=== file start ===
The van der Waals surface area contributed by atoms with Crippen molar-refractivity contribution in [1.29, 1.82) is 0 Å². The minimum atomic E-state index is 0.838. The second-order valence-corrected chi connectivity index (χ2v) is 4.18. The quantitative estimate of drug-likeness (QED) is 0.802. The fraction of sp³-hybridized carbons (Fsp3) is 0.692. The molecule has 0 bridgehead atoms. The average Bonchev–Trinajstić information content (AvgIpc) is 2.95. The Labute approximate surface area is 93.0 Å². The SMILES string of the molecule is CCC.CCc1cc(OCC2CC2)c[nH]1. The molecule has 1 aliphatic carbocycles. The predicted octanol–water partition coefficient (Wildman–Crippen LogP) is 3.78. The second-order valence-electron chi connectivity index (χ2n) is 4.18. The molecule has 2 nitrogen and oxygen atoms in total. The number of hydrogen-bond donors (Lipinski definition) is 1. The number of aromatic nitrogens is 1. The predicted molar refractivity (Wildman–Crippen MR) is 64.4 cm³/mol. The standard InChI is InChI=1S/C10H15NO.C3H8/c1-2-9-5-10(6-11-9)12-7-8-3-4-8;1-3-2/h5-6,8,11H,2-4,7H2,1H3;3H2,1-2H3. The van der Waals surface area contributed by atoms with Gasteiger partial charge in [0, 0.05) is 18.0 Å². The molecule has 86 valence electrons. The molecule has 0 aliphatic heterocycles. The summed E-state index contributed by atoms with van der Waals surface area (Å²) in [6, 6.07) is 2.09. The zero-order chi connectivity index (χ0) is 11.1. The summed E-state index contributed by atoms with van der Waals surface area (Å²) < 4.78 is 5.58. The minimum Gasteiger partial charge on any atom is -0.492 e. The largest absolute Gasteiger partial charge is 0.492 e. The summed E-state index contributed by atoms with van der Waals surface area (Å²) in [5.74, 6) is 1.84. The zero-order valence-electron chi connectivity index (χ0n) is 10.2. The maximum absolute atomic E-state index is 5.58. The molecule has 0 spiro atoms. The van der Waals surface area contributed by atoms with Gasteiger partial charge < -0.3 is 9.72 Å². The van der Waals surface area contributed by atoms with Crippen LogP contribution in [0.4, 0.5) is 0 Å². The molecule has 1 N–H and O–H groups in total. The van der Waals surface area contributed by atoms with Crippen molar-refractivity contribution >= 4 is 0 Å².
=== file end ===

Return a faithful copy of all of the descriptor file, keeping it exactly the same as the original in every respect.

The van der Waals surface area contributed by atoms with Crippen molar-refractivity contribution in [1.29, 1.82) is 0 Å². The minimum atomic E-state index is 0.838. The second-order valence-corrected chi connectivity index (χ2v) is 4.18. The quantitative estimate of drug-likeness (QED) is 0.802. The fraction of sp³-hybridized carbons (Fsp3) is 0.692. The molecule has 0 bridgehead atoms. The average Bonchev–Trinajstić information content (AvgIpc) is 2.95. The Labute approximate surface area is 93.0 Å². The SMILES string of the molecule is CCC.CCc1cc(OCC2CC2)c[nH]1. The molecule has 1 aliphatic carbocycles. The predicted octanol–water partition coefficient (Wildman–Crippen LogP) is 3.78. The second-order valence-electron chi connectivity index (χ2n) is 4.18. The molecule has 2 nitrogen and oxygen atoms in total. The number of hydrogen-bond donors (Lipinski definition) is 1. The number of aromatic nitrogens is 1. The predicted molar refractivity (Wildman–Crippen MR) is 64.4 cm³/mol. The standard InChI is InChI=1S/C10H15NO.C3H8/c1-2-9-5-10(6-11-9)12-7-8-3-4-8;1-3-2/h5-6,8,11H,2-4,7H2,1H3;3H2,1-2H3. The van der Waals surface area contributed by atoms with Gasteiger partial charge in [0, 0.05) is 18.0 Å². The molecule has 86 valence electrons. The molecule has 0 aliphatic heterocycles. The summed E-state index contributed by atoms with van der Waals surface area (Å²) in [6, 6.07) is 2.09. The zero-order chi connectivity index (χ0) is 11.1. The summed E-state index contributed by atoms with van der Waals surface area (Å²) < 4.78 is 5.58. The minimum Gasteiger partial charge on any atom is -0.492 e. The largest absolute Gasteiger partial charge is 0.492 e. The summed E-state index contributed by atoms with van der Waals surface area (Å²) in [5.74, 6) is 1.84. The zero-order valence-electron chi connectivity index (χ0n) is 10.2. The maximum absolute atomic E-state index is 5.58. The molecule has 0 spiro atoms. The van der Waals surface area contributed by atoms with Gasteiger partial charge < -0.3 is 9.72 Å². The van der Waals surface area contributed by atoms with Crippen LogP contribution in [0.4, 0.5) is 0 Å². The molecule has 1 N–H and O–H groups in total. The van der Waals surface area contributed by atoms with Crippen molar-refractivity contribution >= 4 is 0 Å².